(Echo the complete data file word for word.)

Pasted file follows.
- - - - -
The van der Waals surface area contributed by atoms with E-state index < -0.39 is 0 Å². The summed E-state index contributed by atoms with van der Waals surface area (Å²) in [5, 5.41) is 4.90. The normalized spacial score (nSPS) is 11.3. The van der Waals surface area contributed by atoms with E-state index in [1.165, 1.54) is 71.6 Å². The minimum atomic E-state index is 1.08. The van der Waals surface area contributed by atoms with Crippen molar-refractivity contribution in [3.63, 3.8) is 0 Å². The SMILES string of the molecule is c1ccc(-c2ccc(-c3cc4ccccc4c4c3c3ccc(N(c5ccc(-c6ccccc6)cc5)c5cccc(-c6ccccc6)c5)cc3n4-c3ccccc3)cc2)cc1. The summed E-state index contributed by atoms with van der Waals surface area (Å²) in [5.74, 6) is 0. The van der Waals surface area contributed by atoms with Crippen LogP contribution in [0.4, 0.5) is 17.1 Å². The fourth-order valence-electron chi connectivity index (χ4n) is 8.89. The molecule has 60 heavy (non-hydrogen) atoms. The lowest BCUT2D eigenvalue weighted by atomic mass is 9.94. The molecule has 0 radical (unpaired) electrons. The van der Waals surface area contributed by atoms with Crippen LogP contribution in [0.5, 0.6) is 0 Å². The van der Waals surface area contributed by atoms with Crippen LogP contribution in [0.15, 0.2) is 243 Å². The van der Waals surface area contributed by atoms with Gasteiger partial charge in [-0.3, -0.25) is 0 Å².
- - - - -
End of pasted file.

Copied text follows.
The van der Waals surface area contributed by atoms with E-state index < -0.39 is 0 Å². The summed E-state index contributed by atoms with van der Waals surface area (Å²) in [5, 5.41) is 4.90. The normalized spacial score (nSPS) is 11.3. The van der Waals surface area contributed by atoms with E-state index in [1.165, 1.54) is 71.6 Å². The minimum atomic E-state index is 1.08. The van der Waals surface area contributed by atoms with Crippen molar-refractivity contribution in [3.63, 3.8) is 0 Å². The SMILES string of the molecule is c1ccc(-c2ccc(-c3cc4ccccc4c4c3c3ccc(N(c5ccc(-c6ccccc6)cc5)c5cccc(-c6ccccc6)c5)cc3n4-c3ccccc3)cc2)cc1. The summed E-state index contributed by atoms with van der Waals surface area (Å²) in [5.74, 6) is 0. The van der Waals surface area contributed by atoms with Crippen LogP contribution in [0.4, 0.5) is 17.1 Å². The fourth-order valence-electron chi connectivity index (χ4n) is 8.89. The molecule has 60 heavy (non-hydrogen) atoms. The lowest BCUT2D eigenvalue weighted by atomic mass is 9.94. The molecule has 0 radical (unpaired) electrons. The van der Waals surface area contributed by atoms with Crippen LogP contribution in [0.5, 0.6) is 0 Å². The van der Waals surface area contributed by atoms with Crippen LogP contribution in [0.15, 0.2) is 243 Å². The van der Waals surface area contributed by atoms with Gasteiger partial charge in [-0.3, -0.25) is 0 Å².